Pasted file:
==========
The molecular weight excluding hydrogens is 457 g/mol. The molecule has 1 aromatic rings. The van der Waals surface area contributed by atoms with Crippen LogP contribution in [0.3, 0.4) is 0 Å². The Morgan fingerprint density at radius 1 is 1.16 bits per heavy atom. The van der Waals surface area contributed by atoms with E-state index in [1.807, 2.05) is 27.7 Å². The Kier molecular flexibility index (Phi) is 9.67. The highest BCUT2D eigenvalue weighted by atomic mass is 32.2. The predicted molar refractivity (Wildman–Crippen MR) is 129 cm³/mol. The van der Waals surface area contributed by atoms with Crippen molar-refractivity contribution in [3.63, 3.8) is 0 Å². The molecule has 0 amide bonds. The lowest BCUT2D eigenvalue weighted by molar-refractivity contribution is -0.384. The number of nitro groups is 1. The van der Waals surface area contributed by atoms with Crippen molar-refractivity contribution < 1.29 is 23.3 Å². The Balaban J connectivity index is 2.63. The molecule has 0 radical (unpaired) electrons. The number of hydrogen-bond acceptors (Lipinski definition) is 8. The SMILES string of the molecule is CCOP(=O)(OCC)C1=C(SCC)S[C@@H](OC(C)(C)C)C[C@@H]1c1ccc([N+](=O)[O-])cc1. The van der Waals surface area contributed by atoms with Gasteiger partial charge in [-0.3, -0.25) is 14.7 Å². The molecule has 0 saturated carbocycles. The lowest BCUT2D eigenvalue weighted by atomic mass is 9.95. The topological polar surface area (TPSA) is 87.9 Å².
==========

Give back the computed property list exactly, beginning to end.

The molecular weight excluding hydrogens is 457 g/mol. The molecule has 1 aromatic rings. The van der Waals surface area contributed by atoms with Crippen LogP contribution in [0.3, 0.4) is 0 Å². The Morgan fingerprint density at radius 1 is 1.16 bits per heavy atom. The van der Waals surface area contributed by atoms with E-state index in [1.807, 2.05) is 27.7 Å². The Kier molecular flexibility index (Phi) is 9.67. The highest BCUT2D eigenvalue weighted by atomic mass is 32.2. The predicted molar refractivity (Wildman–Crippen MR) is 129 cm³/mol. The van der Waals surface area contributed by atoms with Crippen molar-refractivity contribution in [3.63, 3.8) is 0 Å². The molecule has 0 amide bonds. The lowest BCUT2D eigenvalue weighted by molar-refractivity contribution is -0.384. The number of nitro groups is 1. The van der Waals surface area contributed by atoms with Crippen molar-refractivity contribution < 1.29 is 23.3 Å². The Balaban J connectivity index is 2.63. The molecule has 0 radical (unpaired) electrons. The number of hydrogen-bond acceptors (Lipinski definition) is 8. The SMILES string of the molecule is CCOP(=O)(OCC)C1=C(SCC)S[C@@H](OC(C)(C)C)C[C@@H]1c1ccc([N+](=O)[O-])cc1. The van der Waals surface area contributed by atoms with Gasteiger partial charge in [-0.3, -0.25) is 14.7 Å². The molecule has 0 saturated carbocycles. The lowest BCUT2D eigenvalue weighted by atomic mass is 9.95. The topological polar surface area (TPSA) is 87.9 Å².